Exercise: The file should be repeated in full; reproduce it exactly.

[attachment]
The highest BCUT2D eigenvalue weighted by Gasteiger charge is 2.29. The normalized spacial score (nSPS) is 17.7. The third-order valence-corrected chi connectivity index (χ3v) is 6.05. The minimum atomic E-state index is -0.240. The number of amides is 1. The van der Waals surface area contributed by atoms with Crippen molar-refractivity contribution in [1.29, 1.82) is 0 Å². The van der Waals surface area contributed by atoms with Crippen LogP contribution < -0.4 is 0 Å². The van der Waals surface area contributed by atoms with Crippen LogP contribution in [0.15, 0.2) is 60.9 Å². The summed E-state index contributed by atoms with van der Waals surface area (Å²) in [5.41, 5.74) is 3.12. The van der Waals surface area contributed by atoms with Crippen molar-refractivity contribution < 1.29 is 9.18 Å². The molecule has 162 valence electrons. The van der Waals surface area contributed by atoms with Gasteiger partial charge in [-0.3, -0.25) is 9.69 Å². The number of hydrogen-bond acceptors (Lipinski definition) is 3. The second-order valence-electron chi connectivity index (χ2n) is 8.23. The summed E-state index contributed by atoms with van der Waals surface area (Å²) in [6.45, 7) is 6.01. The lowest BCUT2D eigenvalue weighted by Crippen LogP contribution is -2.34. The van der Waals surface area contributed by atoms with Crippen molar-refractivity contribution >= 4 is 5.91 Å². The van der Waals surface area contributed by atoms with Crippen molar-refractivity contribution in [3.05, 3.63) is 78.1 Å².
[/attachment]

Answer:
The highest BCUT2D eigenvalue weighted by Gasteiger charge is 2.29. The normalized spacial score (nSPS) is 17.7. The third-order valence-corrected chi connectivity index (χ3v) is 6.05. The minimum atomic E-state index is -0.240. The number of amides is 1. The van der Waals surface area contributed by atoms with Crippen molar-refractivity contribution in [1.29, 1.82) is 0 Å². The van der Waals surface area contributed by atoms with Crippen LogP contribution < -0.4 is 0 Å². The van der Waals surface area contributed by atoms with Crippen LogP contribution in [0.15, 0.2) is 60.9 Å². The summed E-state index contributed by atoms with van der Waals surface area (Å²) in [5.41, 5.74) is 3.12. The van der Waals surface area contributed by atoms with Crippen molar-refractivity contribution < 1.29 is 9.18 Å². The molecule has 162 valence electrons. The van der Waals surface area contributed by atoms with Gasteiger partial charge in [-0.3, -0.25) is 9.69 Å². The number of hydrogen-bond acceptors (Lipinski definition) is 3. The second-order valence-electron chi connectivity index (χ2n) is 8.23. The summed E-state index contributed by atoms with van der Waals surface area (Å²) in [6.45, 7) is 6.01. The lowest BCUT2D eigenvalue weighted by Crippen LogP contribution is -2.34. The van der Waals surface area contributed by atoms with Crippen molar-refractivity contribution >= 4 is 5.91 Å². The van der Waals surface area contributed by atoms with Crippen molar-refractivity contribution in [3.05, 3.63) is 78.1 Å².